The goals of this work are to show the range of debris-flow volumes and watershed characteristics for several locations, and the differences in flow volumes for events triggered soon after wildfire. A dataset of 929 events was divided into groups based on location and burn status. The three unburned locations show significant differences: debris flows from the Italian Alps are larger and generate more debris per unit basin area or unit channel length than flows in the Western USA or in the Pacific Northwest. However, some of the observed differences may be attributed to the skew of the Italian Alps dataset towards larger events, and the small size and limited range of the Pacific Northwest data. For burned watersheds in the Western U.S. events, there is a clear progression in decreasing volume in debris flows as basins recover from the wildfire: it takes approximately 1 year, or at a few locations, as much as 3 years, for debris production to return to pre-fire rates. The difference is most apparent when the data are normalized for basin area (the area yield, which is 2× larger for burned basins) or for channel length (the length yield, which is 1.6× larger for burned basins). When normalized simultaneously for basin area, channel length, and channel gradient, burned areas produce significantly more debris (2.7–5.4 times as much). Burned areas in the Western USA are more sensitive to wildfire and produce larger debris flows than burned areas in more humid climates such as the Pacific Northwest.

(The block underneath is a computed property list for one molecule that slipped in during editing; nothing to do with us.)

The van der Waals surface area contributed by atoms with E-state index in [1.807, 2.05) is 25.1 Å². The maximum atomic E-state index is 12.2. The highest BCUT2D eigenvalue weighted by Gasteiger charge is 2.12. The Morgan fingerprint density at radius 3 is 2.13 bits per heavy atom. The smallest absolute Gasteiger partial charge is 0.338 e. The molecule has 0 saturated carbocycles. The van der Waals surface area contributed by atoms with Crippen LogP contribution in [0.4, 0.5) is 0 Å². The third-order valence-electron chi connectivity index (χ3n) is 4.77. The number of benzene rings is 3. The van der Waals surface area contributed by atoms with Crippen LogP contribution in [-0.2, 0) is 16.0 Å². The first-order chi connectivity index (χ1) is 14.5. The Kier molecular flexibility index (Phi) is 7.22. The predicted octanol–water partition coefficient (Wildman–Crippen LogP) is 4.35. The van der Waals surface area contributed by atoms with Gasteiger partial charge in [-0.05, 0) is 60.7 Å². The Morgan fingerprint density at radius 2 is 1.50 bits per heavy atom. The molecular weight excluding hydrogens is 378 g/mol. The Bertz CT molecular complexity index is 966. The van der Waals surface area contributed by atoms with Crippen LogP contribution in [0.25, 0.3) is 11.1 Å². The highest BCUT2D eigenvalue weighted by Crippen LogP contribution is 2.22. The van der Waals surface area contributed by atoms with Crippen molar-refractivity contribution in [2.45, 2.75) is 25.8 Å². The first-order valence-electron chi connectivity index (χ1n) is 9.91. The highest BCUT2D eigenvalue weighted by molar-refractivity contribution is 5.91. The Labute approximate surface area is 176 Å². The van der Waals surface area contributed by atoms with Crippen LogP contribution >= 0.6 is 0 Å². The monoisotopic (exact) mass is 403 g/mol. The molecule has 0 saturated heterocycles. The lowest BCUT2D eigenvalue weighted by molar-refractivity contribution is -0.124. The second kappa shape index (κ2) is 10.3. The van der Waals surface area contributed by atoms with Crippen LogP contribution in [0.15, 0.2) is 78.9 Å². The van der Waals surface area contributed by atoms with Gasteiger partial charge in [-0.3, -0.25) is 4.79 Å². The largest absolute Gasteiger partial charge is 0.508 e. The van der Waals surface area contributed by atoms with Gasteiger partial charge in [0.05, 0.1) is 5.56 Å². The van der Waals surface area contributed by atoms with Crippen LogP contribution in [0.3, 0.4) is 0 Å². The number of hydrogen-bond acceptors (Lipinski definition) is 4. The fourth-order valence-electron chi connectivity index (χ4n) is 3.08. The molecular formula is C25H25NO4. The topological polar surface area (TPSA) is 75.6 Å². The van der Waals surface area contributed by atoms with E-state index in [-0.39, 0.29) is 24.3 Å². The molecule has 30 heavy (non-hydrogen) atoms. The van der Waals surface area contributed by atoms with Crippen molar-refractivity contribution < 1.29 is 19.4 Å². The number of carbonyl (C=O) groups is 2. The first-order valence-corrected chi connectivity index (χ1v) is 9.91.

Santi PM, Morandi L. 2013. Comparison of debris-flow volumes from burned and unburned areas. Landslides 10 (6), p. 757–769. https://doi.org/10.1007/s10346-012-0354-4 .